Thursday, May 2, 2013

Cloth Diapering Basics Part 1: Diaper Types

Are you interested in trying cloth diapers but are so confused about it all that you don't even know where to start?  Maybe you want to save money.  I can show you how to do that.  Maybe you want to save the landfills from another huge pile of disposable diapers.  I can help you find a way to do that. Maybe you want to keep your baby free of the chemicals used to make disposable diapers more absorbent.  Or perhaps you've heard that cloth can be better at containing the "explosions" that sometimes happen. In my experience, it's true.  I've found that if a cloth diaper leaks poop, a disposable would have leaked worse.  But if it leaks pee, it just needs an extra absorbent layer (such as overnight) or to be changed more often. Or maybe you've seen all the cute designs available and just want to have your very own fluffy butt. :)

Any diaper, whether cloth or disposable should be changed every time it is soiled and not wait until it is as full as possible.  There are parts of urine and feces that can literally cause chemical burns if left too long!  But we'll get to all that later.  Today, let's break down the types of cloth diapers available today.

First some jargon and abbreviations:
  • AIO = all in one diaper, everything you need is already there, simply put it on
  • AI2 = all in two; a blend of AIO and pocket diaper, the shell is somewhat absorbent and you simply lay in the absorbent insert.  I'm not addressing these below.
  • OS = one size; usually fits a wide range of weights, such as 8lbs to 35lbs.  This will get most kids from birth through potty training.  They tend to cost more per diaper than the sized, but you can use them each longer. Usually a one-size diaper has an adjustable rise, see below.
  • sized = preemie, newborn, small, medium, large, extra-large, and toddler sizes; or may be sized in numbers with preemie being 0, small is 1 and so on.  Each brand has it's own weight range for each size.
  • insert = absorbent rectangle of material used in pocket diapers; may also be used in other diapers as a doubler.
  • doubler = additional absorbent layer
  • prefold = a square or rectangle diaper with a thicker layer in the middle 1/3.  It is called a prefold in reference to flat diapers that were originally folded into this shape and pinned.  These come in a range of sizes from preemie to toddler, but many can be used as doublers for the next sizes up.
  • flat diaper = thin piece of cloth, usually birds eye or flannel that is folded in one of several ways to absorb soils
  • fitted diaper = an absorbent (but not waterproof) diaper that is cut to allow for leg curves; usually sized.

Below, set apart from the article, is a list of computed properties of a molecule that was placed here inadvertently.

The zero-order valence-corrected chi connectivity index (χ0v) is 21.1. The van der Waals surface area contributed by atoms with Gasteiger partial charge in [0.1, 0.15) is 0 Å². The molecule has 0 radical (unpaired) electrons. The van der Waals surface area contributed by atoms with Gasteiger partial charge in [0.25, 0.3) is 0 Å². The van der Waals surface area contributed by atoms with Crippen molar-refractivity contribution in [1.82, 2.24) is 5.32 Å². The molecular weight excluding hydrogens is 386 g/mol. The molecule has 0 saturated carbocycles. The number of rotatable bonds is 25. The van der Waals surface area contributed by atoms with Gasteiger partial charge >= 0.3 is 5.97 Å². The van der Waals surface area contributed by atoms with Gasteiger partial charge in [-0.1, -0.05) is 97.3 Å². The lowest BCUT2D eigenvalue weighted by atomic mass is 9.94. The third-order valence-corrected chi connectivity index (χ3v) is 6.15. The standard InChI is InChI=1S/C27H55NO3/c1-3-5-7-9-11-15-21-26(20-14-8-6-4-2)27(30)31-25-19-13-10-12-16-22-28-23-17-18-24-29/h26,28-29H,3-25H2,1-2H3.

• cover = waterproof or water-resistant layer that goes between the diaper and the baby's clothes; may be plastic, polyurethane laminate (PUL), wool, or other material.
  • wool "shorties" and "longies" = a cover made of wool that is waterproofed using lanolin. Shorties are short like hotpants and longies are knee-length or longer.  These require special care in laundering but are wonderful, especially for those with plastic sensitivities.
  • Snappi = a special diaper closure-alternative to pins.  Required for use with prefolds and wool covers and is convenient for use with fitted diapers and/or PUL covers. They come in baby size and toddler size and a variety of colors.
  • sposies = disposable and/or paper diapers
  • liner = a reusable or flushable strip of material that lines the diapers to make laundering easier
  • rise = the distance from the front of the diaper, through baby's legs to the back of the diaper.  A diaper with adjustable rise can fit a wider range of baby sizes.
  • "shake-off" = shake, dip, scrap, or spray the solid poop off the diaper into the toilet.  Some people have a dedicated spatula, toilet attachment sprayer, or rubber gloves for this purpose.  I just shake and dip, then place in the pail and wash my hands.
  • wet bag = waterproof bag for carrying soiled diapers.  There are a variety to choose from: zippered, drawstring, button closure, and double-sided (has two pockets: one for wet/dirty and one for dry and clean) all come to mind.  There are travel size (good for a day out) and pail size that can be used as a liner for your diaper pail or hung in your bathroom.  It's worth having a good wet bag or 4.  If you're just testing out, having a good supply of shopping bags is fine for when you're out, but you NEED some sort of large container to hold until wash day.

"This a'int your grandma's cloth diaper."

Today there are a variety of styles you can choose from.  Here's a basic breakdown of pros and cons and my recommendations.

"All-in-one" (AIO) is exactly like a disposable diaper, except that you toss it in the wash instead of in the trash.  They tend to be a bit pricier to get started and can be "sized"  or one-size.  I prefer one-size (OS) because even if I have two in diapers I only have to carry a couple diapers when I go out and not a variety of sizes. I also don't have a huge pile of diapers we're not using because they're the wrong size for us now.  And I feel I get way more life out of them.  Some people prefer the "sized." Honestly, you'd have to talk to someone who prefers those to get the pros. ;)  I do like using the newborn sized diapers, though, so baby isn't wearing a HUGE diaper. Some AIOs have a pocket for adding absorbent layers as a child grows or for overnights. Technically, these are called "hybrids," but I still refer to them as AIOs.  I keep about 4 OS AIOs for babysitters and for ease of outings. I got my favorites from www.totwraps.com.